Text size

When babies are born in France, their parents may choose a name only from a state-approved list. The freedom to choose in this matter is circumscribed to ensure the French identity of the child. This trend continues throughout life: In school, students are educated to develop a French identity and prohibited from expressing an allegiance to a particular religion. That is the reason for the government ban on the wearing of Islamic head scarves in schools. Well-defined and deep-rooted Frenchness is a prerequisite in political life, as shown by the infinitesimal number of immigrants from Asia in the National Assembly.

France is particularly nationalist and should not necessarily serve as an example for other democracies, but there is no country without clear-cut conditions for immigrants to receive citizenship, and even more so for those who wish to number among a country's leaders. In Ireland, for example, the right to be elected to parliament is conditioned on knowledge of the country's history and literature. In Norway, elected office is limited to those who have lived there for at least 10 years. Canada has a similar condition. Even in Australia, a country that encourages immigration, a person holding dual citizenship is disqualified from election to parliament. Expectations that elected officials closely identify with a country's heritage and values is also seen in the charters of political parties, which sometimes set limitations on who may run for the legislature, of which the most important is that the candidate demonstrate ideological and political affinity to the party and continuous membership.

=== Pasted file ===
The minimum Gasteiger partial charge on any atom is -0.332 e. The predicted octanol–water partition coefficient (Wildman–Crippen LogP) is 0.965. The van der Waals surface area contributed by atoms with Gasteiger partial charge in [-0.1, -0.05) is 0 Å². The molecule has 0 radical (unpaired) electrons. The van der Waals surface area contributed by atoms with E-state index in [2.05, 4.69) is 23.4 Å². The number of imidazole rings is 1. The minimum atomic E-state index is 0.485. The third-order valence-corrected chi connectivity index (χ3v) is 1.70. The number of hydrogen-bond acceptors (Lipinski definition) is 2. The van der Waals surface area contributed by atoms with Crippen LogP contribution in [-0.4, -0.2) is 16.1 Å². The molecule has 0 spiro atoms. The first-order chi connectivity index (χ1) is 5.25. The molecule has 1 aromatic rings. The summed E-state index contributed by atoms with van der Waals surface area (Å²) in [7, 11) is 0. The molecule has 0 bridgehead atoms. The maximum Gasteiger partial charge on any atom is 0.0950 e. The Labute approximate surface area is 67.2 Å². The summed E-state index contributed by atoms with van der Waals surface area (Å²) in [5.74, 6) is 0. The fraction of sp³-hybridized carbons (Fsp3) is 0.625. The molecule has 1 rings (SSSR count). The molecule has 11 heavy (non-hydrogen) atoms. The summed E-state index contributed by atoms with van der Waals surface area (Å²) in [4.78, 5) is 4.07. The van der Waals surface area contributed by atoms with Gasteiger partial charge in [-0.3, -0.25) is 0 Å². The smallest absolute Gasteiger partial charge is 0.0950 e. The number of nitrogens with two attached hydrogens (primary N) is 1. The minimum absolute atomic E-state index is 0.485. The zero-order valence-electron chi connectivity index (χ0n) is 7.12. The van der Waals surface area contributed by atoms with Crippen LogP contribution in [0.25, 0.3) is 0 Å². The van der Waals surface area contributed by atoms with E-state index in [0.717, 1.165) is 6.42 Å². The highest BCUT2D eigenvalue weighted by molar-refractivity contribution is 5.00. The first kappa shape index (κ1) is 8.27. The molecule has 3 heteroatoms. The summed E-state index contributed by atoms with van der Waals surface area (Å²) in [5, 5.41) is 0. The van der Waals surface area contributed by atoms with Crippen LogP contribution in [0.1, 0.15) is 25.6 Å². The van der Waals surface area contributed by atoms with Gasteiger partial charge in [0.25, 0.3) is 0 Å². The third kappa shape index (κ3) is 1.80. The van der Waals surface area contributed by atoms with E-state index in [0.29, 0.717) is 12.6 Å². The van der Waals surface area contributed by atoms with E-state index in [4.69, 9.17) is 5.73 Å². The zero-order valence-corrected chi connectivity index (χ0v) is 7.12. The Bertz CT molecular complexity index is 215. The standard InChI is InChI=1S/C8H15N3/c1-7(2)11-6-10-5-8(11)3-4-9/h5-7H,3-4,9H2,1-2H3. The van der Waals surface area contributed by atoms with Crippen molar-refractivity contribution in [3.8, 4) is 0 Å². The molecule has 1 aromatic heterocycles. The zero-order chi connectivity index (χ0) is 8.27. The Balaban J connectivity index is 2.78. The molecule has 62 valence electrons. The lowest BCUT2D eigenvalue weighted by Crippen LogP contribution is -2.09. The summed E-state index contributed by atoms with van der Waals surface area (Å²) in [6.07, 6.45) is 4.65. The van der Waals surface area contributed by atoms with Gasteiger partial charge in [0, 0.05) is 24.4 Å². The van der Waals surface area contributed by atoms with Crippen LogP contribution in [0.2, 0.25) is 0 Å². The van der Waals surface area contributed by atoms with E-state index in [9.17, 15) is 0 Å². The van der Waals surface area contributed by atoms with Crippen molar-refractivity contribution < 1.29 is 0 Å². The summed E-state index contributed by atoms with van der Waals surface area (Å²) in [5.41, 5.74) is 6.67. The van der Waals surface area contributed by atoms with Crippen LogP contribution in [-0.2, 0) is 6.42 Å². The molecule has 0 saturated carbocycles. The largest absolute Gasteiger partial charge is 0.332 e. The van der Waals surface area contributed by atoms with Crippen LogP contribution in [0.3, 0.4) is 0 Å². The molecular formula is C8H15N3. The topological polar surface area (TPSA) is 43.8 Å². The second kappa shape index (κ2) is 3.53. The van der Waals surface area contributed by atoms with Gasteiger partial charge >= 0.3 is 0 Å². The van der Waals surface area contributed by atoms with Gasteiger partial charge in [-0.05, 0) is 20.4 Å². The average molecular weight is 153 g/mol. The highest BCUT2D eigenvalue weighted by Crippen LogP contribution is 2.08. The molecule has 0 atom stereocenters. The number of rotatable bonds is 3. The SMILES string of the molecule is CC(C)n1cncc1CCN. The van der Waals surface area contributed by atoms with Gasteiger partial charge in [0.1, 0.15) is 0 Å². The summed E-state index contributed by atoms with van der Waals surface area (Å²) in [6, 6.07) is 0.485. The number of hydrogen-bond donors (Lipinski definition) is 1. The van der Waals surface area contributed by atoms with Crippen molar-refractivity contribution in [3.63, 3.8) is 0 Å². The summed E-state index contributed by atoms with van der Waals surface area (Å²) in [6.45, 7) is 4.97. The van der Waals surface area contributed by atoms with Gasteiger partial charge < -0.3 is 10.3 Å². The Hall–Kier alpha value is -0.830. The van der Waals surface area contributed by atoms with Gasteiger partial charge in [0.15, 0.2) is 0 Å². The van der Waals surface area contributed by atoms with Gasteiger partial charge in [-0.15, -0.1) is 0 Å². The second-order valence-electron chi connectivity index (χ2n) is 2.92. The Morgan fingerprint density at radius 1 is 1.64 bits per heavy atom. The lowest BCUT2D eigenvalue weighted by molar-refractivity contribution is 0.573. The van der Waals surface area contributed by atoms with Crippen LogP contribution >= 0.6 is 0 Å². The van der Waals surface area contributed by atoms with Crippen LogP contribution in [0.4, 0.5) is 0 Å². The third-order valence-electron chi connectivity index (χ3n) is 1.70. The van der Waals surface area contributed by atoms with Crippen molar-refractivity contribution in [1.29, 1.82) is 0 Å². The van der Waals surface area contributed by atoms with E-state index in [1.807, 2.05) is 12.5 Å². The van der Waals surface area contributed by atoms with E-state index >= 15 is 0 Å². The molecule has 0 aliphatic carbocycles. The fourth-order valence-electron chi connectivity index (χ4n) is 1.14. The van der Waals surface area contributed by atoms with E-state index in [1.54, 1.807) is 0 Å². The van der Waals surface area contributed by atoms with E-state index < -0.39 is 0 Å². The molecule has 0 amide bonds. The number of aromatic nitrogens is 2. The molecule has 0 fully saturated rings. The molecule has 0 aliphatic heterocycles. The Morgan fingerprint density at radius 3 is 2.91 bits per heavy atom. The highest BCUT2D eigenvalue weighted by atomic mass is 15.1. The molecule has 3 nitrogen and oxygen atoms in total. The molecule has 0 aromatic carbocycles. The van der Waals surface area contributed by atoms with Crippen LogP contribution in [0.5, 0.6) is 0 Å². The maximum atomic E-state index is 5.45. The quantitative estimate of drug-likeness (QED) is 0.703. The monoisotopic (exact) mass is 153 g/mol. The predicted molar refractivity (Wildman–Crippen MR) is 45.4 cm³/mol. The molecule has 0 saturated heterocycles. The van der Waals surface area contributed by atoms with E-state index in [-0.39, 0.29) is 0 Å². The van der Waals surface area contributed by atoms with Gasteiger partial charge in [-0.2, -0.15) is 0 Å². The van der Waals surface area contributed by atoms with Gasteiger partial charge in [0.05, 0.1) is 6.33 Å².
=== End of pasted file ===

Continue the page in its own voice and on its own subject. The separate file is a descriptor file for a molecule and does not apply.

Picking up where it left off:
In Israel, the formal route to elected office is a no man's land. Except for a minimum age (21) and the obligation to be a citizen, any individual may present his or her candidacy to run for the Knesset unless convicted of acting against the security of the state or of a crime of moral turpitude. That is true of other democracies, although in those countries, citizenship involves meeting certain minimum conditions. In Israel, by dint of the Law of Return, a Jewish immigrant may run for the Knesset a day after arriving here. Former MK Shmuel Flatto-Sharon set the precedent; he fled to Israel from the French authorities and got himself elected to the Knesset and thus obtained safety, at least for a few years, from extradition.

Arcadi Gaydamak now seems to be following his example. The Israeli and the French police have shown an interest in him, but he treats them like a speck of dust on his lapel. He goes in and out of Israeli interrogation facilities, and instead of seeming embarrassed, he disparages the caliber of the interrogators, the seriousness of their suspicions and the extent of their patriotism. Like the old woman in the Friedrich Durrenmatt play, Gaydamak goes around Israel distributing his wealth here and there, buying the hearts of people in distress and thus purchasing for himself, in every sense of the word, public stature.

Since he set foot in the Israeli arena, he has become so well-known that last week he declared the establishment of a political movement, which almost certainly means he will run for national office.

How insulting to realize how easy it is for this lord, who shouts out his alienation from the Israeli way of life and fools the populace, capturing their hearts with charity and legitimizing his pretension to be numbered among their leaders. This guest has a clear opinion of the level of public service, the quality of government conduct, the purity of those in charge of law enforcement, the sensitivity of senior officials to the needs of the citizens and the integrity of politicians. With the arrogance of a lord of the manor, who is surveying the misery of his subjects, Gaydamak recommends the citizenry depend on his diagnosis and give their votes, when that day comes, to Benjamin Netanyahu.

The legislature must intervene and set conditions for people like Gaydamak - at least to learn the language of the country - before claiming to rank among its leaders.